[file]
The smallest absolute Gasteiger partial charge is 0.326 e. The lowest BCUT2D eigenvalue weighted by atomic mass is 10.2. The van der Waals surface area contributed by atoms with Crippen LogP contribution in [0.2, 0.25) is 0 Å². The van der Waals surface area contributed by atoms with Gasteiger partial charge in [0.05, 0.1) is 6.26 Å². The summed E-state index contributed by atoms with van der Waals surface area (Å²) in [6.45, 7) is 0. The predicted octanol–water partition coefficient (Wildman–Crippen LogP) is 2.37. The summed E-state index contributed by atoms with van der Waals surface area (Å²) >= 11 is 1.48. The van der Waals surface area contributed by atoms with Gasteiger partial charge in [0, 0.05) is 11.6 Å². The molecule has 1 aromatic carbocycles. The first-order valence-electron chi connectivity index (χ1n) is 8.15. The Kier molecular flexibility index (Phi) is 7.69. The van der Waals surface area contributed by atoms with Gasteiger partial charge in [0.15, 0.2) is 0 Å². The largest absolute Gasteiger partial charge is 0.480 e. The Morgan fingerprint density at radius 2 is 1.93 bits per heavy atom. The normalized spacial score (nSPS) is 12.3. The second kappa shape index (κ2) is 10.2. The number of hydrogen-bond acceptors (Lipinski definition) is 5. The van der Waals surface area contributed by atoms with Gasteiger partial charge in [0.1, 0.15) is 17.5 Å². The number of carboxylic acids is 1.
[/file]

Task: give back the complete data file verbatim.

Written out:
The smallest absolute Gasteiger partial charge is 0.326 e. The lowest BCUT2D eigenvalue weighted by atomic mass is 10.2. The van der Waals surface area contributed by atoms with Crippen LogP contribution in [0.2, 0.25) is 0 Å². The van der Waals surface area contributed by atoms with Gasteiger partial charge in [0.05, 0.1) is 6.26 Å². The summed E-state index contributed by atoms with van der Waals surface area (Å²) in [6.45, 7) is 0. The predicted octanol–water partition coefficient (Wildman–Crippen LogP) is 2.37. The summed E-state index contributed by atoms with van der Waals surface area (Å²) >= 11 is 1.48. The van der Waals surface area contributed by atoms with Gasteiger partial charge in [0, 0.05) is 11.6 Å². The molecule has 1 aromatic carbocycles. The first-order valence-electron chi connectivity index (χ1n) is 8.15. The Kier molecular flexibility index (Phi) is 7.69. The van der Waals surface area contributed by atoms with Gasteiger partial charge in [0.15, 0.2) is 0 Å². The largest absolute Gasteiger partial charge is 0.480 e. The Morgan fingerprint density at radius 2 is 1.93 bits per heavy atom. The normalized spacial score (nSPS) is 12.3. The second kappa shape index (κ2) is 10.2. The number of hydrogen-bond acceptors (Lipinski definition) is 5. The van der Waals surface area contributed by atoms with Gasteiger partial charge in [0.1, 0.15) is 17.5 Å². The number of carboxylic acids is 1.